Magann: We’ve changed our footprint with fewer plants and lower headcounts. During that transition, we’ve been able to take some of the workers – unfortunately not all of them – and upgrade their skills to be more on the ITAD side.
Which EH&S certifications do you all hold?
Capps: When you look at the certifications we hold, there’s a methodology. You have your ISO 9001 for quality, your ISO 14001 for environmental, ISO 18001 for health and safety, in addition to an R2 or e-Stewards and then ISO 27001 for data security. Having a very strong quality management system in place is important to ensure product output.
Harter: We have R2, ISO 14001, OHSAS 18001 and NAID AAA, and we’re ITAR certified for the defense material.
Ko: We hold six certifications: R2, RIOS, e-Stewards, ISO 9001, ISO 14001 and NAID AAAl.
Magann: We’re certified to R2, WEEELABEX in Europe, ISO 9001 and ISO 14001. Specifically for ITAD, we have ADISA in Europe and ISO 27001 here in the States.
“We’re seeing more and more companies saying they need a global [ITAD] solution. … We, like Arrow, have spent a ton of money trying to vet and create networks around the world.”
—Sean Magann, Sims Recycling Solutions
How do you approach display devices? Are you trying to avoid them at all costs?
Magann: We get displays in the normal course of business. But there’s not an appetite to pay for the recycling of these. A lot of these warehouses of stockpiled glass around the country show that people want to believe a fairytale sometimes. It’s hard for recyclers to monetize that when here’s downward pressure from some of the cheaters out there.
Ko: We love monitors honestly. Well, let me be clear: 20-inch flat panels. Back when I was in venture capital, there was lots of talk about shifts in technology in the internet age. Lots of people had projections about where things would go and people were thinking the smaller the better. One of the things I learned was that despite how rapidly technology changes, you still will never escape the human factor. We all have hands, and we all have eyes. Technology will be limited in terms of what we’re capable of doing. For us, it’s identifying what’s coming down the line that is going to remain continuous marketplace.
What is the margin number that drives a device into recycle? Will you retail a $10 item?
Ko: I will. And it’s in the volume perspective. We built a system that gives us the ability to do that at a very very low cost. We stock about 35,000 SKUs. We have a lot of different ways in which we can push stuff into different channels. And if a computer comes in that’s not going to give us what we need on its own, maybe it’s the parts, pieces and components that we can resell.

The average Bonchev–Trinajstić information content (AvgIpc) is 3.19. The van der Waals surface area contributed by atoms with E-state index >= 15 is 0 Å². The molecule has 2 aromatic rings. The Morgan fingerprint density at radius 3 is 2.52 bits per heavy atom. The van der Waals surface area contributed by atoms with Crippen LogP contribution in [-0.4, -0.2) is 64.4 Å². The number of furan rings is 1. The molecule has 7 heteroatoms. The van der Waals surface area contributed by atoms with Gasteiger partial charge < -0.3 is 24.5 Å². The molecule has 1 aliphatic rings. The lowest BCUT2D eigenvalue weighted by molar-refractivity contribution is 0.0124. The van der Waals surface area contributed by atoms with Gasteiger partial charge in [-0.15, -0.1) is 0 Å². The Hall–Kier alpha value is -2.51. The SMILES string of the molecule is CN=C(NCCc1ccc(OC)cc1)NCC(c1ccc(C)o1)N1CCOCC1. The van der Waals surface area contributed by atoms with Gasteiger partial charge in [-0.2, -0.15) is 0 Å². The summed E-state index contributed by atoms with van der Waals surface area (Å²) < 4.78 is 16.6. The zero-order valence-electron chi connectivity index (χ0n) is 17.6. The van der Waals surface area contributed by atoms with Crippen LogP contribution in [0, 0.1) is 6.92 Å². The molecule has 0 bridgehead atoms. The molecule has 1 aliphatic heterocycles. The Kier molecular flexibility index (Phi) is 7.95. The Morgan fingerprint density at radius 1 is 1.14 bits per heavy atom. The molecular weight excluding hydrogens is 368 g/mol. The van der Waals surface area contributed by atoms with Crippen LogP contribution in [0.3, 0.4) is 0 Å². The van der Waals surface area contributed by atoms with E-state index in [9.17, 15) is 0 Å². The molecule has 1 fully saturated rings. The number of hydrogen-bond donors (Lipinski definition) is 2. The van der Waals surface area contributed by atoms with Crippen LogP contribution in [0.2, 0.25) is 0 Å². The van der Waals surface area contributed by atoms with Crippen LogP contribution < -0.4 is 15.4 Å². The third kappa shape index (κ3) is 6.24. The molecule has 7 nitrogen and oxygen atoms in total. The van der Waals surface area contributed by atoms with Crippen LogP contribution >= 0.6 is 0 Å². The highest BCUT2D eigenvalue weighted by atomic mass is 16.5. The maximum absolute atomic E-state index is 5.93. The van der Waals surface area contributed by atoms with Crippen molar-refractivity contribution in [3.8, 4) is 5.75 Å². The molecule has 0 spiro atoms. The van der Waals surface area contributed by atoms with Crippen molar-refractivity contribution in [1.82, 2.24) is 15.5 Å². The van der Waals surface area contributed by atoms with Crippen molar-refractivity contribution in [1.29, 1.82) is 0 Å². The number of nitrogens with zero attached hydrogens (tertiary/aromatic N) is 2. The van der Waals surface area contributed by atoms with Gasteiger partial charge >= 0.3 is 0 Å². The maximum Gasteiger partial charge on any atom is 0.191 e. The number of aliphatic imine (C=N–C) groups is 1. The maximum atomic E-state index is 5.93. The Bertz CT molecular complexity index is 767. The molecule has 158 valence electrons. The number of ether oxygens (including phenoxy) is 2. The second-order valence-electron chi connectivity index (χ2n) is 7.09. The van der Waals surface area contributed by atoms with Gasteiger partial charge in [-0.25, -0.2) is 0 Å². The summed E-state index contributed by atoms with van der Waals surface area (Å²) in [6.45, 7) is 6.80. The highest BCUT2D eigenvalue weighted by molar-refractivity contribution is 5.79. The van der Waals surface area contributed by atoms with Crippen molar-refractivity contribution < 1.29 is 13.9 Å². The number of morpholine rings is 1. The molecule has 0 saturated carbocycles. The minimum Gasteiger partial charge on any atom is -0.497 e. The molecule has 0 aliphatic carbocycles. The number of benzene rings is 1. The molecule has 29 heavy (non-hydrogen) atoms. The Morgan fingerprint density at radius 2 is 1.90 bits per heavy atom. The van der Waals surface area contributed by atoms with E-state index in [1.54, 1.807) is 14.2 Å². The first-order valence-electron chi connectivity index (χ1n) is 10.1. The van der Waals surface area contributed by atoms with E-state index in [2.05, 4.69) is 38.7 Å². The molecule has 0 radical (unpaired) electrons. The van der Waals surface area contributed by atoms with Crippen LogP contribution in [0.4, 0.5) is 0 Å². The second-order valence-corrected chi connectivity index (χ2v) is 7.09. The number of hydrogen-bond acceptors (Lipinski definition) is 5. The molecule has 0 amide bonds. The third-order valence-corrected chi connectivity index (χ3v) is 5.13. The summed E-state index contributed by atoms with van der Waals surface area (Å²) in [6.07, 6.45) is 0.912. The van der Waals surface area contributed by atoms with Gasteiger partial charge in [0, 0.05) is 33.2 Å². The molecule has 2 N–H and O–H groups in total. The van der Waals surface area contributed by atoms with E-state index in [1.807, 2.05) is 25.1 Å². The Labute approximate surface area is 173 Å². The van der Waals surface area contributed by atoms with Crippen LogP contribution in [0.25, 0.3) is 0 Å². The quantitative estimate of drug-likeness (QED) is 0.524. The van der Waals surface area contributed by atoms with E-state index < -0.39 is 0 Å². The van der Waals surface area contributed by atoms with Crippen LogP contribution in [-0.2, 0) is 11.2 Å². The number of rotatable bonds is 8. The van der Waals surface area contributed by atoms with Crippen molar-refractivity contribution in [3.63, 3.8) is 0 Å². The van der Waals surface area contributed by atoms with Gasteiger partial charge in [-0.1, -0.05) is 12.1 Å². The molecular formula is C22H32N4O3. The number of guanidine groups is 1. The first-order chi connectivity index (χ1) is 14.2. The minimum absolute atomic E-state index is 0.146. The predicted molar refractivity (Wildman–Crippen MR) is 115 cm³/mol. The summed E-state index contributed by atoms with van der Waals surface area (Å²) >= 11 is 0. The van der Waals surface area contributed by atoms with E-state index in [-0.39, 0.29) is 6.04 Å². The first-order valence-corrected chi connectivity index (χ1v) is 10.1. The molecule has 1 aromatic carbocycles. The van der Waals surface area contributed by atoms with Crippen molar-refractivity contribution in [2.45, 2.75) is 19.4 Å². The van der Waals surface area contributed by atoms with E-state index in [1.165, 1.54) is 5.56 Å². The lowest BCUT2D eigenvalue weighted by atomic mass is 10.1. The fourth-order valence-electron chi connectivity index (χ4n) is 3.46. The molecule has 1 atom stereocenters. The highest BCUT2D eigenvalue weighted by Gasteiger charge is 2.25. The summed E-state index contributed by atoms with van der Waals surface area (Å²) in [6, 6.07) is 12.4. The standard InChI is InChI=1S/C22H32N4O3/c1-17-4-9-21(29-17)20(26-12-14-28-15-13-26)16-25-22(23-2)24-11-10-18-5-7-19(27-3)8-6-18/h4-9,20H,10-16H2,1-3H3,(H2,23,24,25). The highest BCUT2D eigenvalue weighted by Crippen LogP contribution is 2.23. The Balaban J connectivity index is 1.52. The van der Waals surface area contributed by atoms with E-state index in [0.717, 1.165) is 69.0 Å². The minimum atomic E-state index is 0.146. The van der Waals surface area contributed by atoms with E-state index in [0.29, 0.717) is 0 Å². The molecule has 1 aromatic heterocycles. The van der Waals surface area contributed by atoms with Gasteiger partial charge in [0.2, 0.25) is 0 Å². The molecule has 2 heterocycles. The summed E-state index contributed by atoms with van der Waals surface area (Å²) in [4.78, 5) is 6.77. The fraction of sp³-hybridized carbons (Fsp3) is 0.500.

Harter: It varies substantially. If you can have automated testing of certain units, it changes your price point. We’re always trying to drive those costs down so that way we can reuse the most. But there’s also a hard line to make sure you don’t over-process material. We have several business analysts in our organization, and all they’re doing is plugging in numbers. If you don’t really understand your numbers it gets ugly fast.
Let’s talk about mergers and acquisitions. Is ITAD ready for a rollup, in which a couple of big players take huge market share by buying smaller entities?
Harter: Well, probably about every third week someone sends an email to us asking about this kind of possibility. But we’re in it for the long haul. Our families live humbly and we really like what we do.
Ko: Initially I would have thought, wow this is one of the most fragmented businesses out there. Why doesn’t someone just put a half billion dollars into this, roll it up and own the marketplace? What I realized quickly is that it’s a very relational business. It’s difficult to acquire many companies and have the same kind of processes and strategies in place. I think that it has the potential to get rolled up if someone wants to get really into it, but there’s also a lot of risk because there’s not a lot of organizations that have really cornered the entire process.
Magann: Our stated plan is streamline, optimize and grow. That’s the corporate mantra. We’ve passed streamline, we’ve passed optimization and now we’re in the growth phase. The question is just to your point. Do you grow by acquisition or do you grow by just opening another site? It’s uncertain as of right now.
Capps: I’ll just say be innovative in what you do. It’s good for a company like Arrow to see smaller ITAD companies that are bringing something new to the table.
Dan Leif is the managing editor of E-Scrap News and can be contacted at firstname.lastname@example.org.